Thoughts atop the cliff

In his comment here, Mike Warot encourages me — and the rest of us — to watch this video by Karl Denninger, whose blog is here.

I did. It’s good. But I’m not sure Denninger is right. Or all-right, let’s say. Just somewhat.

Here’s the problem as I currently see it. (And I’m no economist. This is just me, one citizen trying to make sense of something that I’ve hardly paid attention to in the past. So take this with an acre of salt if you like.)

Yes, the system is rigged and corrupt. Yes, the Fed and Treasury have been messing up for decades. (As Kevin Phillips will tell you.) Yes, federal power has gone over the top here. Whoever heard of the Office of Thrift Supervision before it swooped in and sold WaMu to JP Morgan Chase? At least there’s some common sense involved with banking, and “trift” (a term that now feels euphemistic in a statist way, like “corrections”). Banking got sucked into runaway shell games, in which empty vessels multiplied and divided, as whole institutions with MBA-packed buildings grew to manage and manipulate them. Solidity and liquidity were both replaced by gasseosity — but in sectors of Xtreme Arcana that nobody outside fully understood. Thus we’ve had inflation for years, and have put off facing it, because it was hidden and the System seemed to be working.

Meanwhile the whole country became infected with the sickness of making money only for its own sake, backed by little resembling work or manufacture — a trend we’ve been seeing since the Carter administration.

The “free market” in finance has always been rigged by its Alpha beasts, its lobbied legislators and its regulators, to favor growth. But lost in this long round has been elementary horse sense about what’s actually valuable, what actually produces goods and services, what’s free and what’s not. Growth in this long round has had many costs, and we’re not even close to visiting all of them.

Perhaps it’s in our nature, with economic evidence going back to tulip bulbs. But I think it goes deeper than that. Our species pestilential and rapacious on a scale the planet has never seen before. It can rationalize chewing irreplaceable valuables out of the ground and seas, using them up and spreading its wastes everywhere. This cost-blind nature — is made manifest in a financial system that best rewards games built on games that are almost nothing but rationalizations — worse, of a sort that only its rationalizers can understand. The financial sector has become a casino in which the highest rollers have bought the house and rigged every game to pay off by splitting winnings to bet on other rigged games, while the rest of us say “Great!”, because we’re in there playing too: betting on worthless stocks, buying overpriced houses on easy credit with negative equities, running up credit card bills while thinking nothing of paying monthly interest rates north of 20%.

This “free market” was a free-for-all in which even its hands-off regulators participated. All while the country went from being the world’s leading manufacturer and creditor to the world’s leading out-sourcer and debtor — with the load now running into the dozens of trillions of dollars. Remember that we voted for the people who presided over that.

It’s tempting to blame and punish, but that isn’t what we need now. What we need is for credit to keep moving while the financial sector gradually shrinks to sane dimensions, with value that rises from 1/1 relationships between reality and perception — or at least a fair chance that good ideas will turn into good business. (I don’t want to throw smart investor babies out with the dumb investor bathwater.)

I don’t know if this $.7 trillion bill will do that. I do have a strong hunch about what will happen if it doesn’t. Or if we do nothing and let nature take its course. The entire financial sector will collapse, and the government won’t be able to print enough money to pay off its own and everybody else’s creditors, starting with China. Businesses of all kinds will close, and all but a few public utilities will cease to run smoothly. With weak manufacturing, absent small farming and other graces of traditional functioning societies, we’ll fall into a depression as bad or worse than the Great one. Cities will fail and crime will go rampant. And we’ll bore our grandchildren with stories of what it was like to hike ten miles through the snow to work at the only shit jobs that were left.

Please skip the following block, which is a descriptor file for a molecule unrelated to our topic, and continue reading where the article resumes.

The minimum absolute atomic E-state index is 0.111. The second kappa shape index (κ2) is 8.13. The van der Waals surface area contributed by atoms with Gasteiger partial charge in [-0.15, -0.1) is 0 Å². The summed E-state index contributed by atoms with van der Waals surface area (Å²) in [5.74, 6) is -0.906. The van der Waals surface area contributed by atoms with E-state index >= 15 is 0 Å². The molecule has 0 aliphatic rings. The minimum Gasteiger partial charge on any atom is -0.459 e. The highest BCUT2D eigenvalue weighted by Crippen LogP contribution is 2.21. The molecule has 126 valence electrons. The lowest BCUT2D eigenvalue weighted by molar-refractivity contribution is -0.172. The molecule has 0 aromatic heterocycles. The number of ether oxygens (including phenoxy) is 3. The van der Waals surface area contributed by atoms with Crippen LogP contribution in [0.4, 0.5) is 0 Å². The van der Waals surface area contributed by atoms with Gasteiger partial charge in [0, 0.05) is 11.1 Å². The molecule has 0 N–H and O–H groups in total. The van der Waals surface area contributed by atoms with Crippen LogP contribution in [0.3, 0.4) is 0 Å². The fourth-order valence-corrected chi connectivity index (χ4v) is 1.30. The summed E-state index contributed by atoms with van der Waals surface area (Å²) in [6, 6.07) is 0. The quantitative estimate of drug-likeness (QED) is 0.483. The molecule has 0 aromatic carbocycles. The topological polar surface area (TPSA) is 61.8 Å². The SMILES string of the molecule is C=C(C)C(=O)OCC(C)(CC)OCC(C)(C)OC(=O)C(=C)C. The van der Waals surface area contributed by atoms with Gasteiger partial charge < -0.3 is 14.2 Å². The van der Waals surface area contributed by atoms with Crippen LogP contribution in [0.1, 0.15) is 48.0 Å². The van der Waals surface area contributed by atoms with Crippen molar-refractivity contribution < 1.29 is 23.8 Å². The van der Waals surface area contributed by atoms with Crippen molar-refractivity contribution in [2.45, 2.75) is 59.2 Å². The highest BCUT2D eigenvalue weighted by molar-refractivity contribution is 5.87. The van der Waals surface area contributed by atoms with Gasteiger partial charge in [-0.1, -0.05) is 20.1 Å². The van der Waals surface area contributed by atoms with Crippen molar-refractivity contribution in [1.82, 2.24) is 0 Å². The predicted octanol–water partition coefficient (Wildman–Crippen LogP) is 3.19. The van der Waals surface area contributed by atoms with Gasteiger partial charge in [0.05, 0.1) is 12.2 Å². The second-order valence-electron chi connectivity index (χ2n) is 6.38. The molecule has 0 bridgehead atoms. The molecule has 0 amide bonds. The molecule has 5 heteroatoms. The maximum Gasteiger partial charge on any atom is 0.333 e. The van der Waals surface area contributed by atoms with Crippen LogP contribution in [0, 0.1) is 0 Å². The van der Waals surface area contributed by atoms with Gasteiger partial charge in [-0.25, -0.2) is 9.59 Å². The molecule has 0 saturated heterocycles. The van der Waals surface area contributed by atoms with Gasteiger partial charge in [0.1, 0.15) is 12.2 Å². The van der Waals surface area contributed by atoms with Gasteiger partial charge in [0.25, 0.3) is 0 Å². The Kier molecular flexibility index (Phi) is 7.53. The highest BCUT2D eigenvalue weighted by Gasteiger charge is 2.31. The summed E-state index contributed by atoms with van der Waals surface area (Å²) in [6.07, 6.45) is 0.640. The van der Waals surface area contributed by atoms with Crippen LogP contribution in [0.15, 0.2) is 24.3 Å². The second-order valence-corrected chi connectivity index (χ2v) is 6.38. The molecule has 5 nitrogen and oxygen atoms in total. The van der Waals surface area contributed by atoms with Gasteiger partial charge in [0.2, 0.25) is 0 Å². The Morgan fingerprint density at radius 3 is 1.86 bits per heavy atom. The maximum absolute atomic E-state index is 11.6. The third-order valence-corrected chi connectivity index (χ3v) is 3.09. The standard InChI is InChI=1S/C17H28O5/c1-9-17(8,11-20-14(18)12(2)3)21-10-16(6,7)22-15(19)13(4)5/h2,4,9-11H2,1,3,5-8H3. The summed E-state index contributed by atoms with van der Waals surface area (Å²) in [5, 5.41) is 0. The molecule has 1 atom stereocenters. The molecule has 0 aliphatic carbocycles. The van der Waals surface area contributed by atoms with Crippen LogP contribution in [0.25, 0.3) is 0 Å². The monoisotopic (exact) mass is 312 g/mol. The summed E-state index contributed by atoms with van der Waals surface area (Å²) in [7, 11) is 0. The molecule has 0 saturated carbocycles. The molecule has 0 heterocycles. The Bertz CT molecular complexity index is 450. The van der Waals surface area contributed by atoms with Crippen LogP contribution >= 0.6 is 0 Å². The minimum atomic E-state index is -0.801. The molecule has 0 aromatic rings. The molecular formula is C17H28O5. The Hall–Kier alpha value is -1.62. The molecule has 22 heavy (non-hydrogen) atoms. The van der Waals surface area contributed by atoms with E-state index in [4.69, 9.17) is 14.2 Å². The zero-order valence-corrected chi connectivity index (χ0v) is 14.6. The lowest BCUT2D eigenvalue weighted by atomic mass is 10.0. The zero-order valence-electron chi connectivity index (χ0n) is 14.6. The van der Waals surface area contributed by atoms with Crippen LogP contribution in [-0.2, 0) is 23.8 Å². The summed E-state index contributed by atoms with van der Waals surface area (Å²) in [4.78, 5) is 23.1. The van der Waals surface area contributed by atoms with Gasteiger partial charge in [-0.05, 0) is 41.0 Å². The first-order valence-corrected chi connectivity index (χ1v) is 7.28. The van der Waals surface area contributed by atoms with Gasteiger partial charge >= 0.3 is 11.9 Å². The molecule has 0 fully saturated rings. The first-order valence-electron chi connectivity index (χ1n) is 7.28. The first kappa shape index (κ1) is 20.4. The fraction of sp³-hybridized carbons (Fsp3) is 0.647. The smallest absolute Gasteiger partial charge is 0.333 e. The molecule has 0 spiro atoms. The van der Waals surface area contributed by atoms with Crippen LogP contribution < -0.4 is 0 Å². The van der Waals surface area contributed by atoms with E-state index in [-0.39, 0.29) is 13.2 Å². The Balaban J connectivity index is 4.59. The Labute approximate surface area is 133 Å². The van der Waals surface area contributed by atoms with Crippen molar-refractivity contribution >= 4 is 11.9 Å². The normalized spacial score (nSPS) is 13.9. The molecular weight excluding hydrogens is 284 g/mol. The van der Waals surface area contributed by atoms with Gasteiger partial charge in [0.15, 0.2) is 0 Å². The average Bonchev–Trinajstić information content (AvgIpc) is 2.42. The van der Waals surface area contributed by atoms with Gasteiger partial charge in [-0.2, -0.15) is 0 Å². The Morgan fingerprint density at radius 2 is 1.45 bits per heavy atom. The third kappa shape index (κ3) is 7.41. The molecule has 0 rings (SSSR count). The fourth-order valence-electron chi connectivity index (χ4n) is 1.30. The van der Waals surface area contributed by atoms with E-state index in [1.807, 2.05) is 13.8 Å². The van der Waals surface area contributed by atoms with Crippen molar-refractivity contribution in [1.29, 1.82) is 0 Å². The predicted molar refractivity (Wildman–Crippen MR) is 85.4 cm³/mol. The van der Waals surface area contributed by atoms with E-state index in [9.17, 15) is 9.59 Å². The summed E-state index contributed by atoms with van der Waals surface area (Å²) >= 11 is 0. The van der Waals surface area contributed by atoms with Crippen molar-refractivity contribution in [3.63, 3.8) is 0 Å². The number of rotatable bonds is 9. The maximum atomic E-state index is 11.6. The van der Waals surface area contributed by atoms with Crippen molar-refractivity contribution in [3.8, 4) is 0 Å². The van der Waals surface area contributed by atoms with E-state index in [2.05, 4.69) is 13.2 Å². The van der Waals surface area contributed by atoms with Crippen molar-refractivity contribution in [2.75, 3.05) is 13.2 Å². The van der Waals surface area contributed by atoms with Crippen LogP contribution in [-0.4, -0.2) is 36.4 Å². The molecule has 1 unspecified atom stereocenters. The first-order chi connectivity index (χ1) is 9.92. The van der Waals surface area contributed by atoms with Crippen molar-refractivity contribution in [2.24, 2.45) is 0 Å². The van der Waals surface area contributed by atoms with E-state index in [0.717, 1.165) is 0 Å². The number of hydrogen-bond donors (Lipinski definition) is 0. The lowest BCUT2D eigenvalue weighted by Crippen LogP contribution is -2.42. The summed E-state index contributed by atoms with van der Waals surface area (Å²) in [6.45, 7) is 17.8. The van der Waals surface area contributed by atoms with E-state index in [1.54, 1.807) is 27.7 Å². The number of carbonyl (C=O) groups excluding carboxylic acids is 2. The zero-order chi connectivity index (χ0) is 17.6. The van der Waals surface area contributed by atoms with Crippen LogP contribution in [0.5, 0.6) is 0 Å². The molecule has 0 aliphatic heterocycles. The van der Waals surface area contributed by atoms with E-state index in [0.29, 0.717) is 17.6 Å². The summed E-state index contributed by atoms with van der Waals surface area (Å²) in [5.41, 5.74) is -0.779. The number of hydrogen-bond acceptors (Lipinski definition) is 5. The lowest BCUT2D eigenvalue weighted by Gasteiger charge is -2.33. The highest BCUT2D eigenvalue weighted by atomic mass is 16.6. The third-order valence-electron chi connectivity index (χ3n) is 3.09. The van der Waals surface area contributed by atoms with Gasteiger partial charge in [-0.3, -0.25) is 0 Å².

I believe this is what Warren Buffett also sees when he compares the current crisis to Pearl Harbor. I believe Buffett because he got wealthy by being sensible and prudent, and very much not of a type with those that have made a mess of the financial system.

Or so it seems to me on a Sunday morning just short of the precipice.

Oh, and I don’t hear either candidate talking about what’s really going on here. Nor do I expect them to.

13 comments

  1. Richard Reeve’s avatar

    Perhaps an alternate title for this post: “One foot over the edge…”
    Thanks for taking the phony mask off this problem.

    Why does everyone pretend like citibank is on solid ground when they got a 50 billion dollar infusion from Kuwait 6 months ago. They just played their cards early, no?

  2. Mike Warot’s avatar

    Doc, this whole process stinks because of it’s lack of transparency… remember our shared cluetrain values… this closed door stuff can only result in bad news for all of us.

    We need to discuss this, and that takes time… they are trying to spend the $700,000,000,000 because they have an excuse, so they can feed on more pork.

    Life is short… spending time with my Dad today, while I still can. We’re off to see Indiana in all it’s fall glory.

    Thanks for helping to keep the discussion alive. We can fix this… but it’s going to take all of us yanking government’s leash, and doing what we want, instead of what they always do.

  3. Doc Searls’s avatar

    Thanks, Mike.

    It’s freaking complicated. We’re all complicit, we’re all to blame, we’re all looking for the easy answers, and they’re not there. So the best we can do is listen as well as we talk, and hope we make the right decisions, or at least ones that are good enough for now.

    Enjoy your weekend. Regards to your dad. Be glad he’s with you. I still miss mine, almost three decades after he’s gone.